Electromagnetic counterparts of supermassive black hole binaries resolved by pulsar timing arrays


E-mail: taka@mpa-garching.mpg.de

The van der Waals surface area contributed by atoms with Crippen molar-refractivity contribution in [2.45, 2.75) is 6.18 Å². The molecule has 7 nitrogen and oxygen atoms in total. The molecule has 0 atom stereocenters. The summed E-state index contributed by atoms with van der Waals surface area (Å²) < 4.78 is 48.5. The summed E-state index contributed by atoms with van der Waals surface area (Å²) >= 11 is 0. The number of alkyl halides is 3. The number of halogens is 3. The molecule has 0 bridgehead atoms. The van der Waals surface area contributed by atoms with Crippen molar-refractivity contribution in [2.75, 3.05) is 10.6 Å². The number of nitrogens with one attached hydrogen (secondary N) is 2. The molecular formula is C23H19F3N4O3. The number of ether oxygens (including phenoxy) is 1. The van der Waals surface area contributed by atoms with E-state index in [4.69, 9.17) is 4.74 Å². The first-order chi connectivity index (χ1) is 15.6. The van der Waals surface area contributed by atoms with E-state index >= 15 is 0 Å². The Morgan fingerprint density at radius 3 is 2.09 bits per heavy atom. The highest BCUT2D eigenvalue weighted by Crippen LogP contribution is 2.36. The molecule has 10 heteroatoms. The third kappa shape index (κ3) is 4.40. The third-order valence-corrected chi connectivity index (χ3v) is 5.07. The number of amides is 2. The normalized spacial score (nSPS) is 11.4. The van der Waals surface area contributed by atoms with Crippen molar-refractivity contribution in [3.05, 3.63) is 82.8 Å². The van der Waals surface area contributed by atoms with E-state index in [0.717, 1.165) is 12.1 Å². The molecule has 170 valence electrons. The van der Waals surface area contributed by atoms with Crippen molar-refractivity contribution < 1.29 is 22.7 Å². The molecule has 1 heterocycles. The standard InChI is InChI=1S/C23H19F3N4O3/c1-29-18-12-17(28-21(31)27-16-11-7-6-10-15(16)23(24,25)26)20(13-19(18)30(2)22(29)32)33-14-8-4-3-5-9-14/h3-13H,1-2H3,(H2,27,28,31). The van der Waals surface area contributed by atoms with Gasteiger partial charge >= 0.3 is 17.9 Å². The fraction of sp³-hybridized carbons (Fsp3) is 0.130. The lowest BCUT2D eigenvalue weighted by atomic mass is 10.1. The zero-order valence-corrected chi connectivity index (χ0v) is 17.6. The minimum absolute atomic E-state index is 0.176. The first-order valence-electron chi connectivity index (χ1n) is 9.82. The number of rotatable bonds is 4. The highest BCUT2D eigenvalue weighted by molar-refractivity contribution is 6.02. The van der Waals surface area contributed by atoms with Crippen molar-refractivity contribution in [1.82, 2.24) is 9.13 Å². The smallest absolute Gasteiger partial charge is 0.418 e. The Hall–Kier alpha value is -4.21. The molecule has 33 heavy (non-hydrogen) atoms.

Pulsar timing arrays (PTAs) are expected to detect gravitational waves (GWs) from individual low-redshift (z≲ 1.5) compact supermassive (M≳ 109 M) black hole (SMBH) binaries with orbital periods of ∼0.1–10 yr. Identifying the electromagnetic (EM) counterparts of these sources would provide confirmation of putative direct detections of GWs, present a rare opportunity to study the environments of compact SMBH binaries and could enable the use of these sources as standard sirens for cosmology. Here we consider the feasibility of such an EM identification. We show that because the host galaxies of resolved PTA sources are expected to be exceptionally massive and rare, it should be possible to find unique hosts of resolved sources out to z≈ 0.2. At higher redshifts, the PTA error boxes are larger, and may contain as many as ∼100 massive-galaxy interlopers. The number of candidates, however, remains tractable for follow-up searches in upcoming wide-field EM surveys. We develop a toy model to characterize the dynamics and the thermal emission from a geometrically thin gaseous disc accreting on to a PTA-source SMBH binary. Our model predicts that at optical and infrared frequencies, the source should appear similar to a typical luminous active galactic nucleus (AGN). However, owing to the evacuation of the accretion flow by the binary’s tidal torques, the source might have an unusually low soft X-ray luminosity and weak ultraviolet (UV) and broad optical emission lines, as compared to an AGN powered by a single SMBH with the same total mass. For sources at z∼ 1, the decrement in the rest-frame UV should be observable as an extremely red optical colour. These properties would make the PTA sources stand out among optically luminous AGN, and could allow their unique identification. Our results also suggest that accreting compact SMBH binaries may be included among the observed population of optically bright, X-ray-dim AGN.